Stepping Stones Nursery

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About Stepping Stones Nursery

Name Stepping Stones Nursery
Ofsted Inspections
Address High Leys, St. Ives, PE27 6RU
Phase Childcare on Non-Domestic Premises
Gender Mixed
Local Authority Cambridgeshire
Highlights from Latest Inspection

What is it like to attend this early years setting?

The provision is good

Children are happy, settled and enjoy their time at the nursery.

They show a positive attitude to their learning. Children enjoy the company of their friends and demonstrate that they feel safe and secure. They know the routines of the day, behave well and learn to share and take their turn with the toys.

Older children confidently demonstrate their independence skills. They serve their own food and put on their own clothing to go outside to play. Younger children use their hands to splash the water and feel the cold ice cubes.

They learn to hold paintbrushes and thoroughly enjoy making colourful marks on the ...painting easel. Younger children have lots of fun as they reach out and chase floating bubbles. They explore the sand and use tools, such as spades, to dig.

Older children enjoy being physically active in the fresh air. They confidently use their climbing and balancing skills as they manoeuvre their bodies around the larger outdoor play equipment. They successfully challenge their physical skills and shout out 'ready, steady go' as they skilfully jump down from the equipment onto the ground.

Children enjoy drawing around each other and learn to measure and compare each other's differing heights.

What does the early years setting do well and what does it need to do better?

The manager demonstrates a strong commitment to providing good quality experiences for the children attending. She has a good relationship with the staff team and high expectations for what the children can achieve.

She has begun to broaden the range of training opportunities available to staff. However, this requires further evaluation to ensure that the future training staff take part in, best enhances the quality of learning experiences for the children attending.Staff are kind and welcoming to the children.

Younger children receive cuddles if they are upset. Older children confidently approach staff for help if needed. These positive relationships help to develop secure attachments and support children's emotional well-being well.

Parents speak highly of the manager and staff. They talk about the good quality care their children receive and how they are making progress in their learning.Throughout the COVID-19 (coronavirus) pandemic, the manager and staff have continued to support those children who did not attend.

They kept in touch with families through online meetings and telephone calls. Additionally, staff have successfully adapted daily routines to ensure the good health of children attending. Parents are currently not allowed in the building and children sanitise their hands on arrival and at regular times during the day.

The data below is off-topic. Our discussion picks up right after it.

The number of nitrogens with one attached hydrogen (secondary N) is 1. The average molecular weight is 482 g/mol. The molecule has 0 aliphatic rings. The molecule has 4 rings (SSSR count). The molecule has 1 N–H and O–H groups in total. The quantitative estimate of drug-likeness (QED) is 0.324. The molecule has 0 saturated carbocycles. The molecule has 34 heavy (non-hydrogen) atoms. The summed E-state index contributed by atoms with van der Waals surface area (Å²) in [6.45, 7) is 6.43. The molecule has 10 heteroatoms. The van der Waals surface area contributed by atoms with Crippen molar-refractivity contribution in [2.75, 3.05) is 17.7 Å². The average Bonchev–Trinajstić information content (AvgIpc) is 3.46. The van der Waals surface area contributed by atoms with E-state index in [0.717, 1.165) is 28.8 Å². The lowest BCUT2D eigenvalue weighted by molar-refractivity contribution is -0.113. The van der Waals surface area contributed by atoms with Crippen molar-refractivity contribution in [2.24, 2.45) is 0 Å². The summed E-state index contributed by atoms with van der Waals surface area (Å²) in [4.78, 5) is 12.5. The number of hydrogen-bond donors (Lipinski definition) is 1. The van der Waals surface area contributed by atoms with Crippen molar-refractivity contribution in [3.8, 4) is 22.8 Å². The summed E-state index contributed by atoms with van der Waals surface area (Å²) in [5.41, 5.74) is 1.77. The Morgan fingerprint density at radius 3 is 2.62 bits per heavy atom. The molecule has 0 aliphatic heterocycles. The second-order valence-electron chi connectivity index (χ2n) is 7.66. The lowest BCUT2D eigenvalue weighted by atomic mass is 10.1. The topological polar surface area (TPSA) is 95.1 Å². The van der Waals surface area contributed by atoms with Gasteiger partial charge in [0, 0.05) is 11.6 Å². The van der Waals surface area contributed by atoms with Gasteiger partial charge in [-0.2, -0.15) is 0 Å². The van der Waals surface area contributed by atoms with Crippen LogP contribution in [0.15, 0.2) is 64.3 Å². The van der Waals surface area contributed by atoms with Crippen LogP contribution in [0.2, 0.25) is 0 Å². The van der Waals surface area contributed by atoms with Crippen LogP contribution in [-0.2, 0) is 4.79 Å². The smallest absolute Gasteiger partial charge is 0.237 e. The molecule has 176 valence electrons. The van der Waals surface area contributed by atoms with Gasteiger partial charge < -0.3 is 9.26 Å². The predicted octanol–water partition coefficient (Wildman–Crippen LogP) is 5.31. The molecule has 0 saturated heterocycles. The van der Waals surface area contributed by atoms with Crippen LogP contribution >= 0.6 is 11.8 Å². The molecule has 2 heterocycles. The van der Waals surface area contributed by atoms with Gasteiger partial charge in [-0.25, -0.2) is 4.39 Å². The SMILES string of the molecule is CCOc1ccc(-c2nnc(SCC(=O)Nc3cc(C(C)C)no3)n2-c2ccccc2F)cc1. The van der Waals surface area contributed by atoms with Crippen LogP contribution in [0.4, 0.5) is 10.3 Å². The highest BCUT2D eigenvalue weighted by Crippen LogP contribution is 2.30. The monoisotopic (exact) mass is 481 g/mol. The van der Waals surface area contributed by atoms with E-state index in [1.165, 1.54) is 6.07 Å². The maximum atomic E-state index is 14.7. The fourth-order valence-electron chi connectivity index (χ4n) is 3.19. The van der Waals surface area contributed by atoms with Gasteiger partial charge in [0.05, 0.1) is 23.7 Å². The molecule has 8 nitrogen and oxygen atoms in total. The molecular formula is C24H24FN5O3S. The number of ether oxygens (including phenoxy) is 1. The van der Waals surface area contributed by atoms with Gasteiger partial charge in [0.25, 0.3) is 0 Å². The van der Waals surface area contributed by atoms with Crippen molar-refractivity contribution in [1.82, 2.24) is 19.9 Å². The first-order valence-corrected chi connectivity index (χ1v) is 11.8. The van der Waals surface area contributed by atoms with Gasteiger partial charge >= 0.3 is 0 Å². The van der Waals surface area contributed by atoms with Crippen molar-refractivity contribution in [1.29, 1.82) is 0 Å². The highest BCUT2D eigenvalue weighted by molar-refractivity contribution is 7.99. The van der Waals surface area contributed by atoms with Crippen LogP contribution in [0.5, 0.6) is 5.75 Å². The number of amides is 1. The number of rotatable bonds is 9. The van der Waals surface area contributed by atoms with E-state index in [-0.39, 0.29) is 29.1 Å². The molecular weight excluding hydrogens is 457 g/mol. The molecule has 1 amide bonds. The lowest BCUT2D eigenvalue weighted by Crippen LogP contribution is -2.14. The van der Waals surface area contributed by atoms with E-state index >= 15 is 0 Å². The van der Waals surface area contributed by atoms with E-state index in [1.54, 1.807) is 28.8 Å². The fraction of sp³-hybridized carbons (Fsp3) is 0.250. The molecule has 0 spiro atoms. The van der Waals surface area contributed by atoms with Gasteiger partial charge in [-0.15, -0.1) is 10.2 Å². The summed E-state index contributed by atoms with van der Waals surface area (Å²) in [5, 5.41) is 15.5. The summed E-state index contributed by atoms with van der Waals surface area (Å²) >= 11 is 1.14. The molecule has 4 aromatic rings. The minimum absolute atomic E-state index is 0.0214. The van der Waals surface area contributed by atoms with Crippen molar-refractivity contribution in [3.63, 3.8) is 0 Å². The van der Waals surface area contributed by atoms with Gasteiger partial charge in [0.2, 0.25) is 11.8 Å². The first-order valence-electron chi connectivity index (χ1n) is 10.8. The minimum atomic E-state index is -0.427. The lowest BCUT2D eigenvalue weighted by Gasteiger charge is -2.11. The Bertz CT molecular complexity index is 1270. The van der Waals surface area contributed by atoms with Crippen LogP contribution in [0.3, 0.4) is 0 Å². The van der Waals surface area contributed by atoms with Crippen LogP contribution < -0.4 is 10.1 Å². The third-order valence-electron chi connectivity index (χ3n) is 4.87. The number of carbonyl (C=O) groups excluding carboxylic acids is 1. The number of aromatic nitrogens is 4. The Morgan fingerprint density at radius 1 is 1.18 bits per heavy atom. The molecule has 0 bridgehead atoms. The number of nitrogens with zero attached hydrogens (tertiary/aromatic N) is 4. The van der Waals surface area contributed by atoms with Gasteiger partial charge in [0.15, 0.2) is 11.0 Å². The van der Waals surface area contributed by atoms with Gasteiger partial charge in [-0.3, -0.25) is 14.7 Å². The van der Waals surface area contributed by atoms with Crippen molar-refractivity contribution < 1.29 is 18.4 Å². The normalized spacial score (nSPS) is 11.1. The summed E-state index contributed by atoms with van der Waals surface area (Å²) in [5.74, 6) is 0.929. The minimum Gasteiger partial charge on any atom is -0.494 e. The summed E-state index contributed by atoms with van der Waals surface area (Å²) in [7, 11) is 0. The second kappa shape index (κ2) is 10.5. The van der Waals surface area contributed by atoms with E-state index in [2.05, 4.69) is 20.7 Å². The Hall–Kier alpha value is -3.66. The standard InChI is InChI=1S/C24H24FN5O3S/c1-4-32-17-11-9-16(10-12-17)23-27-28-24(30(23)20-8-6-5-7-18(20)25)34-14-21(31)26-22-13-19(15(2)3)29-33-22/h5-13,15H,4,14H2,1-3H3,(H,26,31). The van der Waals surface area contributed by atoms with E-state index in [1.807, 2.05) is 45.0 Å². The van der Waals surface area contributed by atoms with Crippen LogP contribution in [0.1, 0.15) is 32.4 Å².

Staff join in the children's play. They make observations of the children's interests and achievements and use this information to sequence the next steps in their learning. However, on occasions, some staff do not always make the most of the opportunities that arise to extend and challenge children's learning.

Staff effectively support children with special educational needs and/or disabilities. They work closely with the child's family and other professionals involved in the child's care. Achievable targets are set to promote the children's ongoing care and progression in their development.

Parents comment on how pleased they are with the progress and development their children make and the support they receive from the staff.Staff effectively promote children's language and literacy skills. Children enjoy listening to a story.

They sit well and respond when staff ask them to remember familiar phrases or words. Older children narrate their own stories. Staff record what the children have said and make this into a laminated story book.

Children then illustrate the story book with colourful drawings and write their names at the end of the book. Older children are learning to form recognisable letters.Staff extend children's range of experiences effectively.

They have recently reintroduced forest school sessions, which supports children to learn about the natural world. Children plant strawberries to learn about where food comes from. They learn about the Muslim celebration, Eid and celebrate Christian traditions, such as Easter.

This supports children to learn to respect and appreciate the diversity of others.


The arrangements for safeguarding are effective.The manager and staff are able to recognise potential safeguarding concerns.

They understand the procedures to follow to help protect children from harm. All staff receive regular training to strengthen their knowledge of safeguarding issues. Management and staff complete daily checks to ensure the premises and outdoor area are secure, and the manager swiftly addresses any required maintenance of the nursery building.

The manager follows secure recruitment procedures and ensures essential background checks are completed. This ensures that everyone working at the nursery is suitable.

What does the setting need to do to improve?

To further improve the quality of the early years provision, the provider should: support staff to better recognise and make more effective use of spontaneous opportunities to extend and challenge children's learning source a broader range of training opportunities to further enhance the implementation of the curriculum to support all children to achieve to the highest level.

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